Altered immune B-cell metabolism drives inflammation in MS: Study

Treatments muting B-cell metabolism could ease symptoms

Steve Bryson, PhD avatar

by Steve Bryson, PhD |

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An abnormally active metabolism in immune B-cells can trigger the release of pro-inflammatory signaling molecules that drive further inflammation in multiple sclerosis (MS), a study found.

Selectively blocking certain metabolic processes with a Bruton’s tyrosine kinase (BTK) inhibitor normalized B-cell metabolism and shifted their signaling to an anti-inflammatory state. In an MS mouse model, the treatment also reduced disease severity.

“An exciting approach for new MS treatments, then, might be to partially mute [metabolism] in B cells, which could then stop the cascade of interactions between immune cells that drives inflammation and MS activity,” study lead Amit Bar-Or, MD, professor of neurology at the University of Pennsylvania and director of Penn’s Center for Neuroinflammation and Neurotherapeutics, said in a university press release.

The study, “Oxidative phosphorylation regulates B cell effector cytokines and promotes inflammation in multiple sclerosis,” was published in Science Immunology.

MS is caused by inflammation that damages parts of the brain and spinal cord, together known as the central nervous system. A number of immune cells are known to be involved in that immune-mediated damage, but T-cells were thought to be the main drivers of inflammation.

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T-cells had been thought ‘main orchestrators’ of inflammation in MS

“Experts previously thought that T cells were the main orchestrators of responses by other immune cell types, and that MS was principally caused by overly activated T cells,” Bar-Or said.

B-cells are immune cells best known for producing antibodies, but they can also secrete immune signaling molecules called cytokines that activate or suppress local immune responses.

In MS, an imbalance between the pro- and anti-inflammatory cytokines made by B-cells has been shown to activate pro-inflammatory T-cells and another class of immune cells called myeloid cells. However, little is known about the mechanisms regulating the balance between these cytokines, particularly those that affect local myeloid cell responses.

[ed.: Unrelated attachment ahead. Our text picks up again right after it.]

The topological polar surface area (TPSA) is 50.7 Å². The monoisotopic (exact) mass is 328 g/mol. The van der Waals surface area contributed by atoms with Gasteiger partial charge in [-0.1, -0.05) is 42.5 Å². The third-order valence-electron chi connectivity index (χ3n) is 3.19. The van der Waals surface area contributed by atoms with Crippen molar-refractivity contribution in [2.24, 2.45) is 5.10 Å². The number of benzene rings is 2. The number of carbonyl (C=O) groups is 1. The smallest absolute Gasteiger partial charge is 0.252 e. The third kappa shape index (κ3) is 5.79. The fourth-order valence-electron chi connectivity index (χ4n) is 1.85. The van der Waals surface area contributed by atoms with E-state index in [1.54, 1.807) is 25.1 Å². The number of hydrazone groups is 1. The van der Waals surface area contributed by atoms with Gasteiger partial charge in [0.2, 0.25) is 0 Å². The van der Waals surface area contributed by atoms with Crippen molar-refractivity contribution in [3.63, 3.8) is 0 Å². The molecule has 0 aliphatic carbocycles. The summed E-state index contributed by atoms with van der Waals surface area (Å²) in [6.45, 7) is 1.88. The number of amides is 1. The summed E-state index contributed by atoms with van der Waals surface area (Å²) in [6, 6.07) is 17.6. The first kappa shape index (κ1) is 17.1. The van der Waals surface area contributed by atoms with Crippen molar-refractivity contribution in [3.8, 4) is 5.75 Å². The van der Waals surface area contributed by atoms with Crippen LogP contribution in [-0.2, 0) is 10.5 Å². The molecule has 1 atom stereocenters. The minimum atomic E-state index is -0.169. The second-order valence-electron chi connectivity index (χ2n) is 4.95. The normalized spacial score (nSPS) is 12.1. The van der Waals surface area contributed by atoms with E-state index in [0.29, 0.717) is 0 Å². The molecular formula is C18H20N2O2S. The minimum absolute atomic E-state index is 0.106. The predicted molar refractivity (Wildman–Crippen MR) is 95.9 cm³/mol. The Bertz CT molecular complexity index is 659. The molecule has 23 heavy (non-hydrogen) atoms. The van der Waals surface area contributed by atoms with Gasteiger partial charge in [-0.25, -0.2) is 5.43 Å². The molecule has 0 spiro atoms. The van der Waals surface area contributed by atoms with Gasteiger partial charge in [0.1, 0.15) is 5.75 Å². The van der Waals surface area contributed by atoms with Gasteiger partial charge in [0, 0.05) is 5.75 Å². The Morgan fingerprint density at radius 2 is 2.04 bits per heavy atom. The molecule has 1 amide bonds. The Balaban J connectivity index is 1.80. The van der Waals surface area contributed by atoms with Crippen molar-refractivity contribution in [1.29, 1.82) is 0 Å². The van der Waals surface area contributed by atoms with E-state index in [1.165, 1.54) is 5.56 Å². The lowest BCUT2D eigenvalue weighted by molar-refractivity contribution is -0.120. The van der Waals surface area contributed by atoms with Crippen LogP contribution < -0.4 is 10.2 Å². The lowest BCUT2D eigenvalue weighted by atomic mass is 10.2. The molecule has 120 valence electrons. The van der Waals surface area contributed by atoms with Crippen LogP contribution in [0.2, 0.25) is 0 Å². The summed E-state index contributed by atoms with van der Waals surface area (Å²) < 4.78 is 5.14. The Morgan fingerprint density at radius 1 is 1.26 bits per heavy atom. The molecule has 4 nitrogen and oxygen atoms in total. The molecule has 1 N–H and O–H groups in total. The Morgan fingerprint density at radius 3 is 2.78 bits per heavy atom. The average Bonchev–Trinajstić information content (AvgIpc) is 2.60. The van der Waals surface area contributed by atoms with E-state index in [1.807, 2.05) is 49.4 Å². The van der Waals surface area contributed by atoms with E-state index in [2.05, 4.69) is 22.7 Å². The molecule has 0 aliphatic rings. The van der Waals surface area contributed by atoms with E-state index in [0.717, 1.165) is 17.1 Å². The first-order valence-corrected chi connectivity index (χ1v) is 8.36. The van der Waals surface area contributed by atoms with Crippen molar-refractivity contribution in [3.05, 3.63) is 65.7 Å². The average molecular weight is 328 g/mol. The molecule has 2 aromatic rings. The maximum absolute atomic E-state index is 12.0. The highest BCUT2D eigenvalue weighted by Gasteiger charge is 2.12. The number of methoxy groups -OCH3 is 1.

A team of researchers led by Bar-Or showed that human B-cells secreting a pro-inflammatory cytokine called CM-CSF, which activates myeloid cells, had considerably higher metabolic activity compared with B-cells that release interleukin-10 (IL-10), an anti-inflammatory cytokine that suppresses myeloid cells. B-cells that secreted GM-CSF also had more mitochondria, the structures in cells that produce energy.

This higher metabolic activity in B-cells releasing GM-CSF was due to an increase in oxidative phosphorylation (OXPHOS), a metabolic pathway that uses nutrients to produce energy in the form of adenosine triphosphate (ATP). Partially blocking OXPHOS during B-cell activation led to an anti-inflammatory state.

Researchers carried out a series of experiments using a molecule that selectively blocks BTK, an enzyme essential for B-cell survival and activation. Several molecules that inhibit BTK, including tolebrutinib and fenebrutinib, are being developed for MS.

Tests showed that the BTK inhibitor decreased the elevated OXPHOS in activated B-cells while reducing the production of GM-CSF, resulting in a significantly decreased ratio of GM-CSF over IL-10.

Elevated OXPHOS was also detected in B-cells isolated from untreated MS patients compared with age- and sex-balanced healthy controls, and BTK inhibition reversed and normalized these metabolic abnormalities.

In a mouse model of MS, lowering B-cell OXPHOS also decreased clinical severity and tissue damage. At the same time, the levels of GM-CSF-producing B-cells were reduced, while B-cells that produced IL-10 were increased.

Looking more closely, the team found that ATP and its metabolites bound to receptors on the surface of B-cells and modulated the balance between pro- and anti-inflammatory cytokine production. This finding represented a new type of signaling, in addition to three well-established B-cell signaling pathways, the researchers noted.

“Our study identifies how pro- and anti-inflammatory cytokines are metabolically regulated in B cells and identifies ATP and its metabolites as a ‘fourth signal’ that shapes B cell responses and is a potential target for restoring the B cell cytokine balance in autoimmune diseases,” the researchers wrote.

The research “highlights that it is actually how multiple cell types interact that matters, and that B cells modulating myeloid cells play a much more active role in the immune system than we thought,” Bar-Or said.